On Thursday, the German Parliament passed a resolution acknowledging the massacre of Armenians between 1915 and 1916 as a genocide. In response, Turkey recalled its ambassador from Berlin, and the Turkish president said the official declaration would “seriously affect” relations between the two countries.
The Parliament passed a five-page resolution, co-written by members of the Christian Democrats, Social Democrats, and Green Party, which calls for “a commemoration of the genocide of Armenian and other Christian minorities in the years 1915 and 1916.” Every party supported the resolution, and it passed with only one abstention and one vote against, Britain’s The Guardian reported.
The Green Party’s Turkish-German co-chair, Cem Özdemir, said the resolution was “not about pointing fingers or claiming the moral high ground,” but arose from “a historic duty to encourage Turkish-Armenian reconciliation in friendship.”
Rather than attempting to take the moral high ground, the German resolution acknowledged that the German Empire during World War I, which was a close ally of the Ottoman Turks, was aware of the massacre and supported it politically. The five-page document acknowledged “the German Reich’s complicity in the events,” and mentioned the Holocaust no less than six times.
German Chancellor Angela Merkel, who voted for the resolution during a test vote at a party meeting Tuesday, did not attend the actual vote on Thursday. The deputy chancellor, Sigmar Gabriel, and the minister for foreign affairs, Frank-Walter Steinmeier, were also absent. The Left Party’s Gregor Gysi attacked Merkel’s absence as “not very brave.”
Over 20 countries have publicly declared the massacre of Armenians to be genocide, but Germany had long resisted using the word. As Turkey’s biggest trade partner in the European Union and home to a large ethnic Turkish minority, Germany has long had close ties with Turkey. Indeed, Thursday’s vote on the resolution was originally scheduled for last year, but was delayed due to pressure from the governing coalition, for fear of destabilizing Turkish-German relations.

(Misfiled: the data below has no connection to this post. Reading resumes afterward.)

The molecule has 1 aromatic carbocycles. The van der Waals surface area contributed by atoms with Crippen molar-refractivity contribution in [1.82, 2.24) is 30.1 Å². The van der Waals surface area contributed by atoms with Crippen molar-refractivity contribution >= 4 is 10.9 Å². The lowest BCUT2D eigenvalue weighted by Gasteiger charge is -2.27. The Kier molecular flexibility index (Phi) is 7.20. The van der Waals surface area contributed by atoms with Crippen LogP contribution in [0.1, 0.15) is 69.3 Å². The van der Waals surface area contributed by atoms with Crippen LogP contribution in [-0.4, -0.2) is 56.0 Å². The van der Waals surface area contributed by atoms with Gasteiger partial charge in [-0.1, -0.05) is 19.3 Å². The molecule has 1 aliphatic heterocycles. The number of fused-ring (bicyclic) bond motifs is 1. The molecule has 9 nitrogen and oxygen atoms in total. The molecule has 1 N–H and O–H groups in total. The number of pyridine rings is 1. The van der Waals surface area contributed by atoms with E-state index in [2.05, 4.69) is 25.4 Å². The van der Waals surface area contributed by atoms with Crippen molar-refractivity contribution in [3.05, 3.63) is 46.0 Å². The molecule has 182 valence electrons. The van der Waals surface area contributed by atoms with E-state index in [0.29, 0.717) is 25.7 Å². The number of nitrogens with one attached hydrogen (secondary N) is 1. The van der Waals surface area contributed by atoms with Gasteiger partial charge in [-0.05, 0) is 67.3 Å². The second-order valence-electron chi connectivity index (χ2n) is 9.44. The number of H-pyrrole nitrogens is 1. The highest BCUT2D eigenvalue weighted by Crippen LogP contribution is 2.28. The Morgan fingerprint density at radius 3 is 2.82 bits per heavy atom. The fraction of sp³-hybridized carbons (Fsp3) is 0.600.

Next Page: The Turkish Response.
Turkey adamantly insists that the massacre was not genocide, and that the numbers were much lower than the Armenian government’s estimates. Many historians and Armenians put the number at 1.5 million killed, but Turkey insists the number was close to 600,000.
The Turkish government declared that the German resolution “null and void,” and Turkish President Recep Tayyip Erdoğan said the vote would “seriously affect” ties between the two countries. Deputy Prime Minister Numan Kurtulmuş said the determination of genocide “is not a decision that should be made by politicians or parliaments; it is a decision that has to be made by historians.”
Foreign Minister Mevlüt Çavuşoğlu was more scathing: “The way to close one’s own dark pages of history is not by maligning another country’s history.”
Members of the Turkish Parliament’s Foreign Relations Commission released a statement in which they “strongly condemn and reject this bill falsifying historical facts about 1915 events.” The statement further added that “it is utterly unacceptable that the events, which took place under the special conditions of WWI 101 years ago and cause heartbreaking suffering for both Turks and Armenians, be introduceds as ‘genocide’ based on biased, distorted and various subjective political motives.”